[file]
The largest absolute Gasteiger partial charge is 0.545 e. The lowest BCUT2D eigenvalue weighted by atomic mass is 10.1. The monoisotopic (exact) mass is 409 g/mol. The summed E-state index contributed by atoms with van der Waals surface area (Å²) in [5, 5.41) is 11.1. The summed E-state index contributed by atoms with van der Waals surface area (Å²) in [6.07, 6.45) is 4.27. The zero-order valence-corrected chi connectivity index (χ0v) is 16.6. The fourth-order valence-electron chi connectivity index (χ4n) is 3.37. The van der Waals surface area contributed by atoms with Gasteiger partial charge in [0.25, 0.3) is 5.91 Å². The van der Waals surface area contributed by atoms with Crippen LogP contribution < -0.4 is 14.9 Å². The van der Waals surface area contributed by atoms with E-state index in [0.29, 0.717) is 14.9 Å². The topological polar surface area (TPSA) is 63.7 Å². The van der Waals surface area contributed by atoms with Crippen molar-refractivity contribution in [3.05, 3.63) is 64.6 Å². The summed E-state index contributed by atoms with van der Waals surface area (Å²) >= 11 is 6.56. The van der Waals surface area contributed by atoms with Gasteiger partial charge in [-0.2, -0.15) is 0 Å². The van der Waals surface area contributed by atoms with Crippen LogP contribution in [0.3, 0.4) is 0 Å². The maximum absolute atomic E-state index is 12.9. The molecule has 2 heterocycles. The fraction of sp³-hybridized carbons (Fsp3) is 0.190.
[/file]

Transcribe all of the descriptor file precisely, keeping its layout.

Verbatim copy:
The largest absolute Gasteiger partial charge is 0.545 e. The lowest BCUT2D eigenvalue weighted by atomic mass is 10.1. The monoisotopic (exact) mass is 409 g/mol. The summed E-state index contributed by atoms with van der Waals surface area (Å²) in [5, 5.41) is 11.1. The summed E-state index contributed by atoms with van der Waals surface area (Å²) in [6.07, 6.45) is 4.27. The zero-order valence-corrected chi connectivity index (χ0v) is 16.6. The fourth-order valence-electron chi connectivity index (χ4n) is 3.37. The van der Waals surface area contributed by atoms with Gasteiger partial charge in [0.25, 0.3) is 5.91 Å². The van der Waals surface area contributed by atoms with Crippen LogP contribution < -0.4 is 14.9 Å². The van der Waals surface area contributed by atoms with E-state index in [0.29, 0.717) is 14.9 Å². The topological polar surface area (TPSA) is 63.7 Å². The van der Waals surface area contributed by atoms with Crippen molar-refractivity contribution in [3.05, 3.63) is 64.6 Å². The summed E-state index contributed by atoms with van der Waals surface area (Å²) >= 11 is 6.56. The van der Waals surface area contributed by atoms with Gasteiger partial charge in [-0.2, -0.15) is 0 Å². The van der Waals surface area contributed by atoms with Crippen LogP contribution in [0.3, 0.4) is 0 Å². The maximum absolute atomic E-state index is 12.9. The molecule has 2 heterocycles. The fraction of sp³-hybridized carbons (Fsp3) is 0.190.